Randori Arms Red Teams With New Automated Attack Platform

Automated Attack Platform Lets Organizations Continuously Hack Themselves to Test Their Attack Surface

There are three current approaches to testing company security defenses: internet-facing perimeter scanning, penetration testing, and red teaming. Perimeter scanning evaluates what can be seen from the outside; penetration testing looks for known vulnerabilities and weaknesses; red teaming probes the system in the same way as a hacker.

All have their place; but all have their weaknesses. Perimeter scanning cannot detect flaws inside the perimeter. Penetration testing is expensive and provides a ‘point in time’ view of security — a new vulnerability could be introduced to the system the day after the testing finishes. Red teaming, especially continuous red teaming, is by far the most effective way of finding weaknesses in corporate infrastructures — but is phenomenally expensive and beyond the reach of all but the largest and most wealthy companies.

Randori LogoSolving that last problem is the raison d’etre of Randori, a Boston, Mass-based startup founded in 2018 by Brian Hazzard (CEO) and David (‘Moose’) Wolpoff (CTO); and seed funding of $9.8 million.

Hazzard and Wolpoff met at Carbon Black. Hazzard was VP of product management at the time, and Wolpoff was a seasoned red team specialist. In 2013, Carbon Black was breached by a nation state targeting a select number of Carbon Black customers. The company called in Wolpoff’s red team. He had been hacking, primarily Fortune 500 companies, for ten years with a 100% success rate; and, Hazzard told SecurityWeek, “Kicked our daylight by attacking Carbon Black as a black hat.”

From this relationship, with Carbon Black being acquired by VMware, Hazzard and Wolpoff joined together, formed Randori, and worked on a methodology that could bring the concept of red teaming to all companies, at an affordable price. The target is to bring red team testing within the budget of every single CISO. This was not done behind the back of Carbon Black, some of whose directors are personal investors in Randori. 

Hazzard and Wolpoff chose to develop a red team platform for everyone rather than a red team service for the wealthier companies. The result, the Randori Platform, was launched on February 11, 2020. “We’re building a flat-out attack platform,” Hazzard told SecurityWeek, “so that every defender can have a trusted adversary to practice against and prove their defenses.” Randori, incidentally, is a term used in Japanese martial arts to describe free-style practice.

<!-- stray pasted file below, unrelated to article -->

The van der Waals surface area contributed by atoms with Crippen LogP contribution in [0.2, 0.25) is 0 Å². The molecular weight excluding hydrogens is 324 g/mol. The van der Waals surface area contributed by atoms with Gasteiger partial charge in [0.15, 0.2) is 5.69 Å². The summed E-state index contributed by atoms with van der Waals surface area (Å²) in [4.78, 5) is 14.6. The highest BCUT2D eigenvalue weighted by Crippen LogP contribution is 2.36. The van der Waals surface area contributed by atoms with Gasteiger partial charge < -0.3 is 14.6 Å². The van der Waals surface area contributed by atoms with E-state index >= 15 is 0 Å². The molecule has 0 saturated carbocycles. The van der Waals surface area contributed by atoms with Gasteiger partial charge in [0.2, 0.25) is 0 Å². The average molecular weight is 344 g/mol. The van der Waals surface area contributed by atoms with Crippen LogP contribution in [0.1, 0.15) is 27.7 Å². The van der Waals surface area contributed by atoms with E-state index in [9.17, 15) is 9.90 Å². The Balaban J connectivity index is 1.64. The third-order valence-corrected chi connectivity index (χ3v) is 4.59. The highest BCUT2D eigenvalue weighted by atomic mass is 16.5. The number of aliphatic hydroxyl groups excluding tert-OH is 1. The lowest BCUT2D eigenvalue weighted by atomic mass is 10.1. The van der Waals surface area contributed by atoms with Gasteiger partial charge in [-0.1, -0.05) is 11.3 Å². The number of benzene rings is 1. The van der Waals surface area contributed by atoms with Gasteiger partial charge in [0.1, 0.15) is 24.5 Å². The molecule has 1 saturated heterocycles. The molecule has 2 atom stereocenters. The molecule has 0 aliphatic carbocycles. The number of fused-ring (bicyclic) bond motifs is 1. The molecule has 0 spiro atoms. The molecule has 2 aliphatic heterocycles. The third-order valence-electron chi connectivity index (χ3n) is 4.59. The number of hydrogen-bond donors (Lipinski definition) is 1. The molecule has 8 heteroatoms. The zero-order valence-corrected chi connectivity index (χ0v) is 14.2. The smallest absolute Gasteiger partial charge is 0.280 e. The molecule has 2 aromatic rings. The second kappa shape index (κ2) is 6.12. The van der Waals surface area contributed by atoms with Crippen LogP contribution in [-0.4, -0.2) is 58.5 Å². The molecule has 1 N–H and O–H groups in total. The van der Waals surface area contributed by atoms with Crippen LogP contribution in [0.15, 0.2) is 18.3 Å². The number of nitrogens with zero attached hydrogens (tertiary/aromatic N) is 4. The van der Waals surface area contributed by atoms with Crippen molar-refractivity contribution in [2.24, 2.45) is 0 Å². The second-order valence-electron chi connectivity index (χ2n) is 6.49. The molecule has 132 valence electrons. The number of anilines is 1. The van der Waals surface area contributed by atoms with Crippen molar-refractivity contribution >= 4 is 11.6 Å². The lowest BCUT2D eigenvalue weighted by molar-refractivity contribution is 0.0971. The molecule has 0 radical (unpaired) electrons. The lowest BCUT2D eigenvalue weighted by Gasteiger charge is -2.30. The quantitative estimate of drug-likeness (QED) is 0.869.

The concept is surprisingly simple. It mirrors adversarial attack methods as closely as possible. It comprises two stages: reconnaissance and attack. The initial reconnaissance phase, also known as the ‘black box discovery’, starts with just a customer’s email address. “We start from zero knowledge,” explained Hazzard, “and build a picture of everything needed to break into a company. The email address gives us the customer’s domain. From that we spider across the internet and build a complete map of the organization’s assets.”

After the discovery, comes the attack phase. The discovery map is used by the customer to scope and authorize the red team attack. “The customer can engage with the platform, and say, ‘yes, these assets are mine and are in scope for attack’,” continued Hazzard. The system will then plan and execute an attack against the assets that the customer has put in scope. Assuming the attack is successful, new reconnaissance acquired in the process may lead to more assets being put in scope that could lead to further engagements.”

Two key aspects of the red team platform are it is continuous and continually improving. The black box discovery phase is not, for example, a single scan to check for vulnerabilities. In one engagement, the initial discovery phase found no problem areas. But rather than moving on to a new customer or client, “the system just watched and waited, looking for anything that might change. Two months later,” said Hazzard, “it detected a new ‘top target’ — something an attacker would be attracted to.”